- Wednesday, March 29, 2023

Monday was another sad and somber day in America: yet another school shooting.

An emotionally disturbed young woman — who was said to have been transitioning into a man — snapped. She smashed into a Christian school she once attended, armed with three guns (she owned seven in all), including at least one semi-automatic rifle. She killed three students and three adults before she was fatally shot by police.

A quick aside: Politicians continually prove that they’re incapable of solving America’s gun violence problem. Both sides lay out specious arguments for and against guns, and then they wander off to spout violent rhetoric at each other about abortions for 12-year-olds and whether drag queens should be strutting for 8-year-olds.

But back to Monday. Every parent in America who saw the wall-to-wall TV coverage of Nashville had the same thought: Those poor children. Even though most didn’t know the three children shot to death in a hail of bullets, every mom and dad felt what those parents were feeling — the sudden, senseless loss of life, lives cut down far too soon.

And every parent likely had the same thought, too: Take me, not my child. Every parent would gladly lay down their lives for their children. 

That’s what officers with the Nashville Police Department were ready to do: die to save others in distress — complete strangers. In extraordinary video from two officers’ bodycams, the officers wasted no time (unlike what the cowards in Uvalde, Texas, did, waiting 45 minutes to enter). “Let’s go!” one Nashville cop said less than a minute after arriving, and in they went. One misstep would have meant death.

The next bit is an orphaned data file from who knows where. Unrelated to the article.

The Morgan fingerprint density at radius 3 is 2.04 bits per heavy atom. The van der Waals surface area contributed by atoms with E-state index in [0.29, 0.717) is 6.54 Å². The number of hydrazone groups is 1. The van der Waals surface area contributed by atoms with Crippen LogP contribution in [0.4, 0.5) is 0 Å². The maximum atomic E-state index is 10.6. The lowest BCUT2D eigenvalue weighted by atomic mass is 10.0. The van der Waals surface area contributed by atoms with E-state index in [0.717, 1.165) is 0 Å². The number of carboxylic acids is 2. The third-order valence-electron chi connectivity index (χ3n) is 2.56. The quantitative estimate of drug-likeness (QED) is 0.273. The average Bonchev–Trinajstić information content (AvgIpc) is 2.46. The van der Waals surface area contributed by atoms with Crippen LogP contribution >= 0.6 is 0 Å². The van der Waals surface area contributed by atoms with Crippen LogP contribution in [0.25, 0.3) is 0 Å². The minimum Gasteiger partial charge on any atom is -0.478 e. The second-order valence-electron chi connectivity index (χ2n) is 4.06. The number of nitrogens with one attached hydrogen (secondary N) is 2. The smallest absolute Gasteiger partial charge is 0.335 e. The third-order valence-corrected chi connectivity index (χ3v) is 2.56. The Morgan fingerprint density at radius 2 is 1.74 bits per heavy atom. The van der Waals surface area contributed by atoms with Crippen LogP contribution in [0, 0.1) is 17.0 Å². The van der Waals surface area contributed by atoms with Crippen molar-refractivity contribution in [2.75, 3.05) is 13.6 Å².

Like the brave 9/11 first responders, they went into the unknown.

Enter President Biden. He’s commander in chief, but one of his most important jobs is consoler in chief. When bad stuff happens, the president is there. Remember 9/11? Three days later, President George W. Bush gave what would turn out to be his most famous address. Out in the street, standing next to a firefighter, no one could hear Mr. Bush’s words, so rescue workers yelled back, “We can’t hear you!”

Mr. Bush grabbed a bullhorn and ad-libbed: “I can hear you! I can hear you! The rest of the world hears you! And the people who knocked these buildings down will hear all of us soon!” Goose bumps.

So what did Mr. Biden do after Monday’s deadly attack? Here’s exactly what he said, according to the official White House transcript, in his first comments just after an emotionally disturbed transsexual murdered three children and three adults.

“Thank you. My name is Joe Biden. (Laughter.) I’m Dr. Jill Biden’s husband. (Laughter.) And I eat Jeni’s Ice Cream, chocolate chip. (Laughter.) I came down because I heard there was chocolate chip ice cream. (Laughter.) By the way, I have a whole refrigerator full upstairs. (Laughter.) You think I’m kidding? I’m not.”

Mr. Biden went on rambling, working the crowd like a bad stand-up comedian. Eventually, he got around to what he does best: politicizing tragedies.

“We have to do more to stop gun violence. It’s ripping our communities apart, ripping the soul of this nation — ripping at the very soul of the nation. And we — we have to do more to protect our schools so they aren’t turned into prisons. You know, the shooter in this situation reportedly had two assault weapons and a pistol — two AK-47s. So I call on Congress, again, to pass my assault weapons ban. It’s about time that we begin to make some more progress,” the president said.

And then Mr. Biden’s brain just wandered off to Nagaland. “And one of the things you folks should — I know you do know, but you should focus on — you know, just like when — in the military — when my son was in Iraq for a year, other places, you — there’s so many members of the military coming back with post-traumatic stress after witnessing the violence and participating in it.”


Mr. Biden isn’t up to the job of commander in chief. He can’t even handle consoler in chief. And while guns — especially weapons that can fire multiple rounds per second — are too easily obtained in America, don’t look for politicians to solve our country’s endemic violence problem.

Like so many others, this was a mental health problem.

And it doesn’t help that our president is suffering from his own mental health problem.

• Joseph Curl covered the White House and politics for a decade for The Washington Times. He can be reached at josephcurl@gmail.com and on Twitter @josephcurl.

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